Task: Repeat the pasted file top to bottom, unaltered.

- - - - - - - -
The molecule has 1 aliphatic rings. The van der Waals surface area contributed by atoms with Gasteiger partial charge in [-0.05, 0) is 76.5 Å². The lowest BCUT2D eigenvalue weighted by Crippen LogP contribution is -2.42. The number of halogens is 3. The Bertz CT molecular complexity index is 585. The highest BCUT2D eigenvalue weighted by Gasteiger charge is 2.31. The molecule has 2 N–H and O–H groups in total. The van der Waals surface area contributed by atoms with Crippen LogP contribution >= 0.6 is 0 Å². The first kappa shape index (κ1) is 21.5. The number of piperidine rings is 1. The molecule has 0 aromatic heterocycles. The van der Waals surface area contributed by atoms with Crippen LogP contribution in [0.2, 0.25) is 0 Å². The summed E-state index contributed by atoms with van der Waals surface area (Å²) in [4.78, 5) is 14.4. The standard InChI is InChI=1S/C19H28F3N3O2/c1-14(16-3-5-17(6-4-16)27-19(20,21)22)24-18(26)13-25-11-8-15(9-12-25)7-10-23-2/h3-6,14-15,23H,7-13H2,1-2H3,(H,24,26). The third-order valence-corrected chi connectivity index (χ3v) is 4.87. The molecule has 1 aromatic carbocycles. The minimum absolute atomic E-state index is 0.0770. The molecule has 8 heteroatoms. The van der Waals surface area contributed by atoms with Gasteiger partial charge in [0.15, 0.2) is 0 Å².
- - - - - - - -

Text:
The molecule has 1 aliphatic rings. The van der Waals surface area contributed by atoms with Gasteiger partial charge in [-0.05, 0) is 76.5 Å². The lowest BCUT2D eigenvalue weighted by Crippen LogP contribution is -2.42. The number of halogens is 3. The Bertz CT molecular complexity index is 585. The highest BCUT2D eigenvalue weighted by Gasteiger charge is 2.31. The molecule has 2 N–H and O–H groups in total. The van der Waals surface area contributed by atoms with Crippen LogP contribution >= 0.6 is 0 Å². The first kappa shape index (κ1) is 21.5. The number of piperidine rings is 1. The molecule has 0 aromatic heterocycles. The van der Waals surface area contributed by atoms with Crippen LogP contribution in [0.2, 0.25) is 0 Å². The summed E-state index contributed by atoms with van der Waals surface area (Å²) in [4.78, 5) is 14.4. The standard InChI is InChI=1S/C19H28F3N3O2/c1-14(16-3-5-17(6-4-16)27-19(20,21)22)24-18(26)13-25-11-8-15(9-12-25)7-10-23-2/h3-6,14-15,23H,7-13H2,1-2H3,(H,24,26). The third-order valence-corrected chi connectivity index (χ3v) is 4.87. The molecule has 1 aromatic carbocycles. The minimum absolute atomic E-state index is 0.0770. The molecule has 8 heteroatoms. The van der Waals surface area contributed by atoms with Gasteiger partial charge in [0.15, 0.2) is 0 Å².